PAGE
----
In a recent study published in medRxiv*Server preprint Researchers evaluated the effect of severe acute respiratory syndrome coronavirus 2 (SARS-CoV-2) infection on cell death and integration in immunocompromised hosts.
In this study, the researchers estimated the induction of cell fusion and death during long-term SARS-CoV-2 infection.
To evaluate the immune response to SARS-CoV-2 infection, the team isolated live virus from a patient with advanced human immunodeficiency virus (HIV) disease who was included in the longitudinal collection.
Samples were taken from the study group as soon as possible after diagnosis, within the first month after diagnosis, and thereafter at three-month intervals. The team performed quantitative polymerase chain reaction (qPCR) using nasopharyngeal as well as pharyngeal swabs for six months after diagnosis, with virus isolation beginning on the sixth day after diagnosis (D6).
The team used the viruses isolated to express the human lung cell line H1299 that overexpresses the ACE2 receptor. Time-lapse microscopy was performed using carbon dioxide and temperature-controlled cells. A second assay was used to determine cell death occurring 24 hours after infection (HPI).
Infection was identified by staining for SARS-CoV-2 nucleocapsid protein, and the proportion of infected cells that died was measured by co-staining with a death detection dye. As cell-cell fusion depends on cell surface expression Spike proteinIn this study, the authors examined surface spike expression on infected cells 18 hpi generated by live virus on a confluent cell monolayer.
The team detected persistent SARS-CoV-2 infection in the participant with advanced HIV. D6 showed low-to-moderate immune evasion in plasma samples collected from critical subjects previously reported infection with either the SARS-CoV-2 wild-type strain or beta or delta variants. However, D190 showed broader immune escape than the ancestral strain F neutralizing antibodies induced by the delta variable.
A genetics study revealed a pattern consistent with the evolution of infection with a single ancestor virus. Viral isolates obtained on D6, D20, D34, D106 and D190 revealed changes in the spike as well as other viral genes compared to the ancestral strain. Notably, the neutralizing escape mutation E484K and several other variants were present at D6, while the neutralizing escape mutations K417T and F490S51 were present at D190.
Uninfected cells proliferated to confluence with few signs of cell death and cell fusion. On the other hand, cells infected with wild type SARS-CoV-2 showed cellular fusion in addition to cell death, and/or absence of cell division by 12 dpi. These changes appeared to be less significant in cells infected with Omicron BA.1 and early D6 isolates. However, compared to BA.1 and D6, the D190 isolate after six months showed higher combinatorial properties and cytotoxic/cytostatic properties.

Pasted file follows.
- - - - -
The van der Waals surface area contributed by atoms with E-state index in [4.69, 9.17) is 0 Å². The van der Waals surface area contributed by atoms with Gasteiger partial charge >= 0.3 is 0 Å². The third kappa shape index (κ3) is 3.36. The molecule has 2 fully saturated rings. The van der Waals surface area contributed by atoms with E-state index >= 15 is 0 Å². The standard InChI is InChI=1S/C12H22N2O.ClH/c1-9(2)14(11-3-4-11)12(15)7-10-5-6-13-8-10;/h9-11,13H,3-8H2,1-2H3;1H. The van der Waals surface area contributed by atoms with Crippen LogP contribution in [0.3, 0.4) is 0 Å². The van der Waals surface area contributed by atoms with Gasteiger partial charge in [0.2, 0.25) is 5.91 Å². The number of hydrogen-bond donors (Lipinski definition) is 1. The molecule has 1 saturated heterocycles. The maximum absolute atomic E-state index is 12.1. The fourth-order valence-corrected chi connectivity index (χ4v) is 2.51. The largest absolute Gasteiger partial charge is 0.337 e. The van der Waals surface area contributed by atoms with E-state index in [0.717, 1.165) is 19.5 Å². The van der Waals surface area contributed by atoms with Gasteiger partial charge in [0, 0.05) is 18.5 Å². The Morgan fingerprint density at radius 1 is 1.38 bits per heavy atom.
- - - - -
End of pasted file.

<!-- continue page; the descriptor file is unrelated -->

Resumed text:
Quantification of fusion across several separate experiments revealed that the frequency of fusion in uninfected cell cultures was low and did not improve over time. Infection with D614G virus increased the frequency of cell fusion, with about 40% of the nuclei of the 36-hp cell fusion. The number of fusions was steadily reduced with BA.1 infection, reaching less than half that of D614G infection.
By comparing the infection of BA.1 with the progenitor virus, the team found that while the proportion of infected cells was similar and somewhat higher in BA.1 than in the progenitor virus, the proportion of infected cells staining positively for the death-detection dye was significantly lower in BA.1. .
The team noted that surface ripples could be easily detected in the impermeable cells. On the other hand, the nucleocapsid protein was not found on the cell surface, despite its high amounts after permeabilization. Expression of the progenitor viral isolates was similar. BA.1 infection led to a significant decrease in cell surface, whereas BA.5 infection led to a slight increase in levels. D190 infections had a significantly lower surface elevation than the progenitor virus isolates, while D6 infections had a higher surface elevation.
Overall, the results of the study showed that the virus present in relatively early stages of infection led to cell fusion and death at levels comparable to SARS-CoV-2 Omicron BA.1 infection. However, virus that evolved within six months of infection showed fusion at intermediate levels between wild-type and BA.1 infection, while the induction of cell death was more similar to that of D614G infection. This indicates that, according to these criteria, the virus did not show any attenuation during its evolutionary course.
medRxiv publishes preliminary scientific reports that have not been peer-reviewed and therefore should not be considered conclusive, directing clinical practice/health-related behaviour, or treated as hard information.